Magdalen laundries: a brief history of the institutions

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The first Magdalen laundry opened on Dublin’s Leeson Street in 1767. After the Famine, four female Catholic religious congregations came to dominate the running of the laundries.

These were the Sisters of Mercy (SM), Sisters of Charity (SC), Sisters of our Lady of Charity of Refuge (SCR), and the Good Shepherd Sisters (GSS).

The latter congregation operated a Magdalen laundry in Belfast until 1977.

Altogether there were 10 Catholic Magdalen laundries in the Republic following independence. These were at Waterford (GSS), New Ross (SC), two in Cork (GSS and SC), Limerick (GSS), Galway (SM), and four in Dublin at Dún Laoghaire (SM), Donnybrook (SC), Drumcondra (SCR) and Gloucester/Seán MacDermott Street (SCR).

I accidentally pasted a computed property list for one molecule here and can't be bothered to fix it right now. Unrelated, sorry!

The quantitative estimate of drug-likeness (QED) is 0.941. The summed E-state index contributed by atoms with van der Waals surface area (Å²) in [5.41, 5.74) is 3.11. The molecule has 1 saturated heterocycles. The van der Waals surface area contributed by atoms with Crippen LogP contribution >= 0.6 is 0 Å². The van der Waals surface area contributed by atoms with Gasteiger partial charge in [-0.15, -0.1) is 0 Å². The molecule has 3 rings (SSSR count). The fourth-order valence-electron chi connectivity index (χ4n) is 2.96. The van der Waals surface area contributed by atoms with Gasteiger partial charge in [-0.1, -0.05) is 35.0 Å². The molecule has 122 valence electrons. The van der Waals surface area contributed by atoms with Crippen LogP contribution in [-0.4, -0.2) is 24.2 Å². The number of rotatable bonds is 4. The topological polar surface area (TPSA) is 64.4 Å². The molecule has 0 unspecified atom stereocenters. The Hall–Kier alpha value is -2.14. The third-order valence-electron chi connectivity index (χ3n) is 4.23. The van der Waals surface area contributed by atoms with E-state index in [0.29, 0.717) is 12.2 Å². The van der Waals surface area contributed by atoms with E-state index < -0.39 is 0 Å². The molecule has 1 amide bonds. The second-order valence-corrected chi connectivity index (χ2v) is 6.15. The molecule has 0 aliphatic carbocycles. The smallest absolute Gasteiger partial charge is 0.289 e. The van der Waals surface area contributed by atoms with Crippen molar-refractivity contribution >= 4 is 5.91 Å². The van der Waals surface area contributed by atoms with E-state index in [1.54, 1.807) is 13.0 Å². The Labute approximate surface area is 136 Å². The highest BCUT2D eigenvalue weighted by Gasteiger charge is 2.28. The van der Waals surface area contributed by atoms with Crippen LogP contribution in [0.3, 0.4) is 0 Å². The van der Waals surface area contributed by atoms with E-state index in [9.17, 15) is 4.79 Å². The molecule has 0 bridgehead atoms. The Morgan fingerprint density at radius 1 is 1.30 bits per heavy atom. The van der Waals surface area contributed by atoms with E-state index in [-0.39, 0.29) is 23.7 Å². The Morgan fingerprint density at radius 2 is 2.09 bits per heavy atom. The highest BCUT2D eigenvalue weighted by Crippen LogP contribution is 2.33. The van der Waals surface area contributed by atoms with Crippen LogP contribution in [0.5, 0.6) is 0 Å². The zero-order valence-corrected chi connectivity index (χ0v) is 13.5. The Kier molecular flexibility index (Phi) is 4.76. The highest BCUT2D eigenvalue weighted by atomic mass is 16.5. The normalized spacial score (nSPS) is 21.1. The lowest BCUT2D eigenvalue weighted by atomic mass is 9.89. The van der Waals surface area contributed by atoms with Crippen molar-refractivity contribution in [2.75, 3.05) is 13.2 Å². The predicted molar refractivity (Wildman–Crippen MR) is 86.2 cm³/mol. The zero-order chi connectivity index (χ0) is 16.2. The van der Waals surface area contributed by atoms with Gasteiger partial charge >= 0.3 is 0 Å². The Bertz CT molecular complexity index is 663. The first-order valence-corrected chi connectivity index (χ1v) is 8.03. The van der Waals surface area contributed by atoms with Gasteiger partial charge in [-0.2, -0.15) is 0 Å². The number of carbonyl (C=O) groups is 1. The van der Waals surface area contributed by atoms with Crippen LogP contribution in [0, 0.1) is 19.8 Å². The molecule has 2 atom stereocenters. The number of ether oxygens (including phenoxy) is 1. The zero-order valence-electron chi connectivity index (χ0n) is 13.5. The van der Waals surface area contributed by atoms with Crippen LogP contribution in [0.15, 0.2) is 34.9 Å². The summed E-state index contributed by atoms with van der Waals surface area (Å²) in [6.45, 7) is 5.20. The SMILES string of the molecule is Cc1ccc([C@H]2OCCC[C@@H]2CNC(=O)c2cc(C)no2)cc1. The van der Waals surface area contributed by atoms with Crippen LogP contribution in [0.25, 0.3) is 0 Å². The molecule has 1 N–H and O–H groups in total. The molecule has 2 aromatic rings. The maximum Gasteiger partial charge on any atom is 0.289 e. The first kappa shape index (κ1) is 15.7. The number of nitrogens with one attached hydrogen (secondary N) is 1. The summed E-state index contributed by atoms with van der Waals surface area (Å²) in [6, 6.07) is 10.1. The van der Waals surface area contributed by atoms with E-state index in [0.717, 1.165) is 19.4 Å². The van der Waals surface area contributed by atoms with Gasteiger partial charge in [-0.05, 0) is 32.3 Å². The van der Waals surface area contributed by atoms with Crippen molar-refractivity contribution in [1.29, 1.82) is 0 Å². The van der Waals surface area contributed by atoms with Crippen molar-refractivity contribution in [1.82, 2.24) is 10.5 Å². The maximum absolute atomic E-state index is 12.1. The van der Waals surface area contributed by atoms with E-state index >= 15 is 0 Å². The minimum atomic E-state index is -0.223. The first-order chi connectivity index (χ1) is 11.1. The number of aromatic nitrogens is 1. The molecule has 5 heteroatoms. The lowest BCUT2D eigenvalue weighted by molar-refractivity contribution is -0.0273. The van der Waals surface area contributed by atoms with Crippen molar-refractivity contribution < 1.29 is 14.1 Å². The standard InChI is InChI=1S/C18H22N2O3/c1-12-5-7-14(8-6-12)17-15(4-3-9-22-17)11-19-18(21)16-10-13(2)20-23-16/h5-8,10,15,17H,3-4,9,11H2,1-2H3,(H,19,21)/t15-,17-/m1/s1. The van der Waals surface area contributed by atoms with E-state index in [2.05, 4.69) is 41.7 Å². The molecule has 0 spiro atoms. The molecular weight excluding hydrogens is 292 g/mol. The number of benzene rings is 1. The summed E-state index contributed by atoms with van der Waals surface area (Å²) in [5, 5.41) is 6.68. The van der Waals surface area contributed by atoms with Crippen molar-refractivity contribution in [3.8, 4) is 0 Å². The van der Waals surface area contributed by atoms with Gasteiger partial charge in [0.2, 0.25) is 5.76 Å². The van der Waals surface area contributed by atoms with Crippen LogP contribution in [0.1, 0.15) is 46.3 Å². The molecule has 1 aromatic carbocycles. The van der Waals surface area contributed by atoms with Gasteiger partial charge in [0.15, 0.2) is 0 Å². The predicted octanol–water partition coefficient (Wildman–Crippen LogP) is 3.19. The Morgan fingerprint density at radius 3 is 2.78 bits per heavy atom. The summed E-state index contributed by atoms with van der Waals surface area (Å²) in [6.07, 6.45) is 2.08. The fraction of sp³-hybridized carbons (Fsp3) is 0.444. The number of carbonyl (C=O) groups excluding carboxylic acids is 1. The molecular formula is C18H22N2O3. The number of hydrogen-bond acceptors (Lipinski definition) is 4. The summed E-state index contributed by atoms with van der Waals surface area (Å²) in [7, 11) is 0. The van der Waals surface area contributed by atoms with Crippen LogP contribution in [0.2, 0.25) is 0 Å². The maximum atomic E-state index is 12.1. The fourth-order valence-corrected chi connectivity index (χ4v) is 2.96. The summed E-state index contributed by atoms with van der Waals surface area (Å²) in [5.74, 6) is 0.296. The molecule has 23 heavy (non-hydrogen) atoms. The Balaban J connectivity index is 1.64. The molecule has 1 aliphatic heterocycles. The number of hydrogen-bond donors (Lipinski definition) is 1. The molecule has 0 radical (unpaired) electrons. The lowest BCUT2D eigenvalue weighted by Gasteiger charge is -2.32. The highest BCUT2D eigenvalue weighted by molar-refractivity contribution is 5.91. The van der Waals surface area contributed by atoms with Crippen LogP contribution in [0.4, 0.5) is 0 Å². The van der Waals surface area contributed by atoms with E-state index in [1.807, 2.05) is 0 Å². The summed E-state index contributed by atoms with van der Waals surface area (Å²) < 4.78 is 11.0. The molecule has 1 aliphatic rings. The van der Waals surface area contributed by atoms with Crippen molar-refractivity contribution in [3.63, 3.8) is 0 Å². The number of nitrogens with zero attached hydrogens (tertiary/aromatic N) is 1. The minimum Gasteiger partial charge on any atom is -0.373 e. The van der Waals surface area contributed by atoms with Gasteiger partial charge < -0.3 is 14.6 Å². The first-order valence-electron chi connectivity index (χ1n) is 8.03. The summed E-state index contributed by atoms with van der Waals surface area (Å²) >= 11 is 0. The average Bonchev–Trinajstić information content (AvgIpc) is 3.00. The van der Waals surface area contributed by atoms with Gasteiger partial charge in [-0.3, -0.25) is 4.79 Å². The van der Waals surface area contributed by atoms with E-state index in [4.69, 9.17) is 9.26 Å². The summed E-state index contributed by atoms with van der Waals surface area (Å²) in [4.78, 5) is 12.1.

The last one in Ireland ceased operation at Gloucester/Seán MacDermott Street 13 years ago, in October 1996.

There was one Protestant-run “Magdalen Asylum” at Leeson Street in Dublin, which ceased to function as such in 1918/19 (though continuing as a baby home) and one in Belfast which operated until the 1960s.

Although there is dispute as to whether the (privately) Protestant-run Bethany House in Dublin’s Rathgar was a “Magdalen Asylum”, there are records of women being referred there by the courts.

It is not known how many women passed through these laundries, but as many as 10,000 passed through them in the 19th century, some of whom may have re-entered the laundries on a number of occasions.

Figures for the 20th century are unknown.

The religious congregations have not released any records for women entering the laundries after 1900.

However, hundreds of Magdalen women were interred in mass-burial plots at Glasnevin (115), St Laurences in Limerick (265), Bohermore in Galway (118), with a further 72 “consecrated Magdalen’s” buried at Forster Street there.

Many more are believed buried at the convent sites of other former laundries.

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